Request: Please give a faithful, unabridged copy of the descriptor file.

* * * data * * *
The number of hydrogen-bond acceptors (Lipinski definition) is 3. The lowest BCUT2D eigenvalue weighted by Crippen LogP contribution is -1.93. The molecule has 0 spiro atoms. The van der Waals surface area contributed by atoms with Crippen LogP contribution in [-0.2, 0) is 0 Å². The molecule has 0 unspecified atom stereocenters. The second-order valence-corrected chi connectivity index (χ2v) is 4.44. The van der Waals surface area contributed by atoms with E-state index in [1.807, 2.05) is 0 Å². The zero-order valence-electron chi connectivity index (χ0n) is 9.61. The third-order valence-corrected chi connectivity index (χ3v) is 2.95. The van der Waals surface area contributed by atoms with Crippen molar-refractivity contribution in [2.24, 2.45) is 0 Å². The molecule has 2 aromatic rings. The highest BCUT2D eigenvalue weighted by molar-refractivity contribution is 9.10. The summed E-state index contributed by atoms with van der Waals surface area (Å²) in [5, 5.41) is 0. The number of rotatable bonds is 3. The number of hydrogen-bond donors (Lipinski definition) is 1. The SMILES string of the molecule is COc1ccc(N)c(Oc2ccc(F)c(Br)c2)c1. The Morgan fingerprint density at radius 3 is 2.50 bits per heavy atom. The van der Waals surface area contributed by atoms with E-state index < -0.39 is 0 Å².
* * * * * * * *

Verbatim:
The number of hydrogen-bond acceptors (Lipinski definition) is 3. The lowest BCUT2D eigenvalue weighted by Crippen LogP contribution is -1.93. The molecule has 0 spiro atoms. The van der Waals surface area contributed by atoms with Crippen LogP contribution in [-0.2, 0) is 0 Å². The molecule has 0 unspecified atom stereocenters. The second-order valence-corrected chi connectivity index (χ2v) is 4.44. The van der Waals surface area contributed by atoms with E-state index in [1.807, 2.05) is 0 Å². The zero-order valence-electron chi connectivity index (χ0n) is 9.61. The third-order valence-corrected chi connectivity index (χ3v) is 2.95. The van der Waals surface area contributed by atoms with Crippen molar-refractivity contribution in [2.24, 2.45) is 0 Å². The molecule has 2 aromatic rings. The highest BCUT2D eigenvalue weighted by molar-refractivity contribution is 9.10. The summed E-state index contributed by atoms with van der Waals surface area (Å²) in [5, 5.41) is 0. The number of rotatable bonds is 3. The number of hydrogen-bond donors (Lipinski definition) is 1. The SMILES string of the molecule is COc1ccc(N)c(Oc2ccc(F)c(Br)c2)c1. The Morgan fingerprint density at radius 3 is 2.50 bits per heavy atom. The van der Waals surface area contributed by atoms with E-state index < -0.39 is 0 Å².